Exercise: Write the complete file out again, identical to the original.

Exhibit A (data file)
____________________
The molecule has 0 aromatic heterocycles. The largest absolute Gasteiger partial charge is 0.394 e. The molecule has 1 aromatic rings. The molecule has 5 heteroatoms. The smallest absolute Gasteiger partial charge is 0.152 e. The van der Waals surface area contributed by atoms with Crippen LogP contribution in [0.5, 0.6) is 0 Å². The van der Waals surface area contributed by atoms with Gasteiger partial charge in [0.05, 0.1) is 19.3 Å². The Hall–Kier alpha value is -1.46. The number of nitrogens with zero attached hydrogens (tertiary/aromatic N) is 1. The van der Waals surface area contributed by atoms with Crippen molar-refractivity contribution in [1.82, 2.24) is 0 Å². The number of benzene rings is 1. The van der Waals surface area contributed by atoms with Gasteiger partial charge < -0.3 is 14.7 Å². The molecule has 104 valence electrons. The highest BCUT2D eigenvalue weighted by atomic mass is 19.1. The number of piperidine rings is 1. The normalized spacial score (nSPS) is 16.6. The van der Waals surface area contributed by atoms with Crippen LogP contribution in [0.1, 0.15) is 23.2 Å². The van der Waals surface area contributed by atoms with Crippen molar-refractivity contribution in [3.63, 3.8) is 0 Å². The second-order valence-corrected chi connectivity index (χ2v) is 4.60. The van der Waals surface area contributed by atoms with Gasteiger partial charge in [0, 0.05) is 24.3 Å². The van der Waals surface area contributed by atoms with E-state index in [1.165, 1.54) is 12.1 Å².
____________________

The molecule has 0 aromatic heterocycles. The largest absolute Gasteiger partial charge is 0.394 e. The molecule has 1 aromatic rings. The molecule has 5 heteroatoms. The smallest absolute Gasteiger partial charge is 0.152 e. The van der Waals surface area contributed by atoms with Crippen LogP contribution in [0.5, 0.6) is 0 Å². The van der Waals surface area contributed by atoms with Gasteiger partial charge in [0.05, 0.1) is 19.3 Å². The Hall–Kier alpha value is -1.46. The number of nitrogens with zero attached hydrogens (tertiary/aromatic N) is 1. The van der Waals surface area contributed by atoms with Crippen molar-refractivity contribution in [1.82, 2.24) is 0 Å². The number of benzene rings is 1. The van der Waals surface area contributed by atoms with Gasteiger partial charge < -0.3 is 14.7 Å². The molecule has 104 valence electrons. The highest BCUT2D eigenvalue weighted by atomic mass is 19.1. The number of piperidine rings is 1. The normalized spacial score (nSPS) is 16.6. The van der Waals surface area contributed by atoms with Crippen LogP contribution in [0.1, 0.15) is 23.2 Å². The van der Waals surface area contributed by atoms with Crippen molar-refractivity contribution in [3.63, 3.8) is 0 Å². The second-order valence-corrected chi connectivity index (χ2v) is 4.60. The van der Waals surface area contributed by atoms with Gasteiger partial charge in [0, 0.05) is 24.3 Å². The van der Waals surface area contributed by atoms with E-state index in [1.165, 1.54) is 12.1 Å².